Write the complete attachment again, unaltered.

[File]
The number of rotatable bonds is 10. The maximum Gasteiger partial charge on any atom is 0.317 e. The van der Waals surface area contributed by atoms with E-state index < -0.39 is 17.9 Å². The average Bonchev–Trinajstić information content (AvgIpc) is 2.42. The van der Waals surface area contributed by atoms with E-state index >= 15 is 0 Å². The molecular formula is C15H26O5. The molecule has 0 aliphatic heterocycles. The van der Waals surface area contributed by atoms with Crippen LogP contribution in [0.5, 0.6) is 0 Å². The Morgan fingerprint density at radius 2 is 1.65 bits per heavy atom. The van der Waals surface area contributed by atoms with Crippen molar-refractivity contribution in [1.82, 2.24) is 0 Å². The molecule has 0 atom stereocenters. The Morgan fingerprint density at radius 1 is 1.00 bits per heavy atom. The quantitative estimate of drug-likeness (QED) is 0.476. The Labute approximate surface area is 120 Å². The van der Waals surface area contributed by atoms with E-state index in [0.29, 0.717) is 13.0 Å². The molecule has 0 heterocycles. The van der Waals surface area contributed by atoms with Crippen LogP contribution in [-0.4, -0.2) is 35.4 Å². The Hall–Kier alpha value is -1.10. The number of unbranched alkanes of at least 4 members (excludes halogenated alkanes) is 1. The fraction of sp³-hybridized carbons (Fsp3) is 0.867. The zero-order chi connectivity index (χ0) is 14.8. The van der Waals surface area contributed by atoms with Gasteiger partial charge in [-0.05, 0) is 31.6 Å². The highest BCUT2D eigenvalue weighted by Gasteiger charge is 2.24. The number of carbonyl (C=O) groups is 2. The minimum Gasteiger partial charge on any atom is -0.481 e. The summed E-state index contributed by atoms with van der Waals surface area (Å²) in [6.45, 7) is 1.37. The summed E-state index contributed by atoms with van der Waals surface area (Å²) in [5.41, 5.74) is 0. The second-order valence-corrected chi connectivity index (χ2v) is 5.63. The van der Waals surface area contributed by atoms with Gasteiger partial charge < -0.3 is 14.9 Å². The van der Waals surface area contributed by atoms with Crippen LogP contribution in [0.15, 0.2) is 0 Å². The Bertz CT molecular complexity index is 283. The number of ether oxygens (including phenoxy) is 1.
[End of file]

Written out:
The number of rotatable bonds is 10. The maximum Gasteiger partial charge on any atom is 0.317 e. The van der Waals surface area contributed by atoms with E-state index < -0.39 is 17.9 Å². The average Bonchev–Trinajstić information content (AvgIpc) is 2.42. The van der Waals surface area contributed by atoms with E-state index >= 15 is 0 Å². The molecular formula is C15H26O5. The molecule has 0 aliphatic heterocycles. The van der Waals surface area contributed by atoms with Crippen LogP contribution in [0.5, 0.6) is 0 Å². The Morgan fingerprint density at radius 2 is 1.65 bits per heavy atom. The van der Waals surface area contributed by atoms with Crippen molar-refractivity contribution in [1.82, 2.24) is 0 Å². The molecule has 0 atom stereocenters. The Morgan fingerprint density at radius 1 is 1.00 bits per heavy atom. The quantitative estimate of drug-likeness (QED) is 0.476. The Labute approximate surface area is 120 Å². The van der Waals surface area contributed by atoms with E-state index in [0.29, 0.717) is 13.0 Å². The molecule has 0 heterocycles. The van der Waals surface area contributed by atoms with Crippen LogP contribution in [-0.4, -0.2) is 35.4 Å². The Hall–Kier alpha value is -1.10. The number of unbranched alkanes of at least 4 members (excludes halogenated alkanes) is 1. The fraction of sp³-hybridized carbons (Fsp3) is 0.867. The zero-order chi connectivity index (χ0) is 14.8. The van der Waals surface area contributed by atoms with Gasteiger partial charge in [-0.05, 0) is 31.6 Å². The highest BCUT2D eigenvalue weighted by Gasteiger charge is 2.24. The number of carbonyl (C=O) groups is 2. The minimum Gasteiger partial charge on any atom is -0.481 e. The summed E-state index contributed by atoms with van der Waals surface area (Å²) in [6.45, 7) is 1.37. The summed E-state index contributed by atoms with van der Waals surface area (Å²) in [5.41, 5.74) is 0. The second-order valence-corrected chi connectivity index (χ2v) is 5.63. The van der Waals surface area contributed by atoms with Gasteiger partial charge < -0.3 is 14.9 Å². The van der Waals surface area contributed by atoms with Crippen LogP contribution in [0.15, 0.2) is 0 Å². The Bertz CT molecular complexity index is 283. The number of ether oxygens (including phenoxy) is 1.